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  • Vacclav/iStock/Thinkstock(WASHINGTON) -- White House speechwriter David Sorensen resigned Friday following domestic abuse allegations, a senior White House official confirmed to ABC News. The news was first reported by the Washington Post.Sorensen’s resignation came on the heels of separate domestic abuse allegations against former White House staff Secretary Rob Porter from two of his ex-wives. Porter denies the claims.The abuse allegations against Porter roiled the West Wing and ultimately led to Chief of Staff John Kelly indicating to President Donald Trump that he’s willing to offer his resignation in the wake of the president’s displeasure over how the issue was handled, sources familiar with the matter confirmed to ABC News.Senior White House officials were aware of the allegations against Porter for months, sources told ABC News, but did not know the extent of the claims. ABC News has not spoken with Sorensen nor with his ex-wife, Jessica Corbett, who, according to the Washington Post, said she reported his behavior to the FBI during their background check of the speechwriter.According to the Washington Post, Sorensen denies the claims and said he was victimized by his wife."Before we were contacted by the media, we learned last night that there were allegations. We immediately confronted the staffer, he denied the allegations and he resigned today," Deputy Press Secretary Raj Shah said in a statement.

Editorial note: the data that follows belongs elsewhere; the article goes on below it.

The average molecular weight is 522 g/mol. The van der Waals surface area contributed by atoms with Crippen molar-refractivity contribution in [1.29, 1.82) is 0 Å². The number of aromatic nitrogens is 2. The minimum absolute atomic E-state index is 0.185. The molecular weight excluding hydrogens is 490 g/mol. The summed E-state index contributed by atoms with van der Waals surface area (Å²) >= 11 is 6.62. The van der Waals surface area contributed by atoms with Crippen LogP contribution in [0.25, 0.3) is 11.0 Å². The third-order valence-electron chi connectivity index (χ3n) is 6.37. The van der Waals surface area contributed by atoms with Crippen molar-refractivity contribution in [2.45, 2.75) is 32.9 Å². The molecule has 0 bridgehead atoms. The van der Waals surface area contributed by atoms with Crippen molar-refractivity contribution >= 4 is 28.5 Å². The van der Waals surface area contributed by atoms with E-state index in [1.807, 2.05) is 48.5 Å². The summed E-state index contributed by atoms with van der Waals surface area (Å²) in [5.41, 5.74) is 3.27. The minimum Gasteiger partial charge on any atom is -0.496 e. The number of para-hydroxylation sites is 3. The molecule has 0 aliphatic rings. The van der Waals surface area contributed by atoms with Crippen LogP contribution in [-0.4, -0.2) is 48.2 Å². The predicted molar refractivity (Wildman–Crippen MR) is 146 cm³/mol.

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  • lucky-photographer/iStock/Thinkstock(WASHINGTON) --(WASHINGTON) -- The White House indicated on Friday that President Donald Trump won't declassify a memo from Democrats on the House Intelligence Committee, citing national security concerns.White House Counsel Don McGahn invited the committee to "revise" the memo to address national security concerns, and wrote in a letter to committee Chairman Devin Nunes that the "Executive Branch stands ready to review any subsequent draft" for release.The 10-page Democrat-authored document was written as a response to the four-page memo from Republican committee staff accusing the FBI and DOJ of bias and improperly seeking surveillance of former Trump campaign adviser Carter Page."Although the President is inclined to declassify the February 5th Memorandum, because the Memorandum contains numerous properly classified and especially sensitive passages, he is unable to do so at this time," McGahn wrote.FBI Director Christopher Wray and Deputy Attorney General Rod Rosenstein, in a letter to McGahn released by the White House on Friday, expressed concerns about the release of portions of the Democratic memo.Congress could vote to overrule the president’s decision, but such a move appears unlikely.The GOP memo accuses law enforcement officials of relying heavily on uncorroborated allegations about President Donald Trump’s ties to Russia in applications to an intelligence court to surveil Page, whom authorities suspected at the time of being a Russian agent, arguing that the dossier compiled by former British spy Christopher Steele “formed an essential part” of the Page application in October of 2016.It also alleges that DOJ official did not disclose to the court that the dossier was funded in part by the Hillary Clinton campaign and the Democratic National Committee, and that the Page surveillance application contained information about Trump campaign advisor George Papadopoulos, which "triggered" the opening of the FBI's counterintelligence investigation into the Trump campaign and allegations of ties to Russia.The minority memo describes in greater detail why law enforcement officials wanted to conduct surveillance on Page beyond the information contained in the Steele dossier, according to sources familiar with the document. It is said to indicate that the court was made aware of the political motivations behind the information provided by Steele, but that specific Democratic organizations were not identified.The committee voted unanimously to release the memo on Monday, giving the president five days to determine whether to withhold the document on national security grounds.President Trump reviewed the Democratic memo with Deputy Attorney General Rod Rosenstein, White House chief of staff John Kelly told reporters on Tuesday.Kelly said he had given FBI, DOJ and intelligence officials until Thursday to review the document. “Then we will brief the president on it, he’ll have a decision to make,” Kelly said.He described the Democratic memo as “not as clean as the first one,” suggesting that the White House could release it with redactions.On Capitol Hill, partisan sparring over the release of the memos has marked a low point in relations between Republicans and Democrats on the traditionally bipartisan committee, with many members expecting that the panel's once-united Russia investigation will likely end with dueling majority and minority reports.Rep. Adam Schiff, the ranking Democrat on the House Intel committee, took issue with the administration's action."One week ago, the Department of Justice and FBI implored the White House not to release a deeply flawed and inaccurate memo prepared by Chairman Devin Nunes. The White House ignored their concerns and approved the publication of the Republican memo with no redactions even though the action was described by the agencies as extraordinarily reckless and omitting material facts," he said.